Germany applies anti-Nazi laws in crackdown on Salafi Islamic groups
German police yesterday targeted two Salafi Islamic groups in what officials say is an investigation into efforts to overthrow the government.
German authorities hardened a crackdown on Islamic groups yesterday, raiding homes and schools that reportedly belong to adherents of fundamentalist Salafi Islam.
German officials said the preemptive raids, conducted under German anti-Nazi laws of association, were aimed at uncovering unconstitutional or separatist acts and not part of an international terror hunt.
The raids targeted the Islamic Cultural Center of Bremen, on the North Sea, along with a group calling itself Invitation to Paradise in two small northwest German cities. Invitation to Paradise's leader has called for sharia, or Islamic law, to prevail one day but has specifically opposed using violence to impose it.
While some experts say police overreacted in conducting the raids, German officials have come under great pressure from local media and citizen groups to respond to some Muslim organizations that appear to resist joining mainstream German society.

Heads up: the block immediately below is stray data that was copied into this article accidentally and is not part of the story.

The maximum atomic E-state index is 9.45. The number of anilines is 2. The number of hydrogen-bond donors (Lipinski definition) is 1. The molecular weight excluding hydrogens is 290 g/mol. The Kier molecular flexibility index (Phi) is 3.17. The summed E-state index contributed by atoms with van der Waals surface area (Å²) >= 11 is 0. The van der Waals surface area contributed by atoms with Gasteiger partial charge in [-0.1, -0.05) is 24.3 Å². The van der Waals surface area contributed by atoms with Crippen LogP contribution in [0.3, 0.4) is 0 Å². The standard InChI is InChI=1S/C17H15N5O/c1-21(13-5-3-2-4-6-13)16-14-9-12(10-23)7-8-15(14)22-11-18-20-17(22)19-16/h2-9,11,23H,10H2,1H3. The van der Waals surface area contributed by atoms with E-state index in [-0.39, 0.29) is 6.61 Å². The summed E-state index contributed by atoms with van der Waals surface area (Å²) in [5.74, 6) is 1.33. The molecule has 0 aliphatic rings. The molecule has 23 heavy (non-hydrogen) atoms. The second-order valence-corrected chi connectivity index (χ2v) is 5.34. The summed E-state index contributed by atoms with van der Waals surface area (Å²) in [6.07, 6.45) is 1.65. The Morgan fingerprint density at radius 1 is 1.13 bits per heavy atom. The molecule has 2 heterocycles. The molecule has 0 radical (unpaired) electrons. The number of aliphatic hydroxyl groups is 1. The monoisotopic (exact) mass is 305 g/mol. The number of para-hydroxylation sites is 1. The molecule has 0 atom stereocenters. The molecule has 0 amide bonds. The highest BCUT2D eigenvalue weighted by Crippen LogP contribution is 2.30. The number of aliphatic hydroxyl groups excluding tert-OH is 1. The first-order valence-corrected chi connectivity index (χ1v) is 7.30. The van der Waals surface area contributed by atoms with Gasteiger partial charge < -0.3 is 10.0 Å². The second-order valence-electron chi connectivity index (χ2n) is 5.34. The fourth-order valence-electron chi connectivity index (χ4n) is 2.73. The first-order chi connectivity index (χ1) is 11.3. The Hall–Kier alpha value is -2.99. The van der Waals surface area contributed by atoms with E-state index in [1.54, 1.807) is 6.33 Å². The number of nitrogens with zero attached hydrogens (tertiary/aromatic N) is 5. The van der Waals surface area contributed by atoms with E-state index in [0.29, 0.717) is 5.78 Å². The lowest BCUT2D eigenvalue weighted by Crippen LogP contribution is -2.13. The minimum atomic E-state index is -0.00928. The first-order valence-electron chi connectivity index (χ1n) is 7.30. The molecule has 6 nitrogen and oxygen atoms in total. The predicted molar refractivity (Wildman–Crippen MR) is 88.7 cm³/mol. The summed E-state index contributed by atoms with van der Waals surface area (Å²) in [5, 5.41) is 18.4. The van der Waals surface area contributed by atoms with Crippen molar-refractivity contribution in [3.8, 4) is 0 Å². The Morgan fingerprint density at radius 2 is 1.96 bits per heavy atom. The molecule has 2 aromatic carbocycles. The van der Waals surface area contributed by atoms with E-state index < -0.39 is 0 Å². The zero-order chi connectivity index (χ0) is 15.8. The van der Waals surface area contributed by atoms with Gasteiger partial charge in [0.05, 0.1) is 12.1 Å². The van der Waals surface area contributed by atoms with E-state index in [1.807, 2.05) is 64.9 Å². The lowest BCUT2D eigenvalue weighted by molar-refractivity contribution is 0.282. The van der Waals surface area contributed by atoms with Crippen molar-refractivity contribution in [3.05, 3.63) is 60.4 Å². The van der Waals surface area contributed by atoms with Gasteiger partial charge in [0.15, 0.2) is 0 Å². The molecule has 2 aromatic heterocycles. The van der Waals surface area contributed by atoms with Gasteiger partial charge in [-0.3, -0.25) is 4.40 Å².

“These groups are a problem for integration, even maybe for radicalization, though not necessarily for violent jihad. They are very orthodox and like to be separate but are not preaching but usually condemning violence,” says Alexander Ritzmann, a former Berlin member of parliament now with the European Foundation for Democracy in Brussels. “The problem is that some jihadis in Germany from before identified themselves as Salafi.”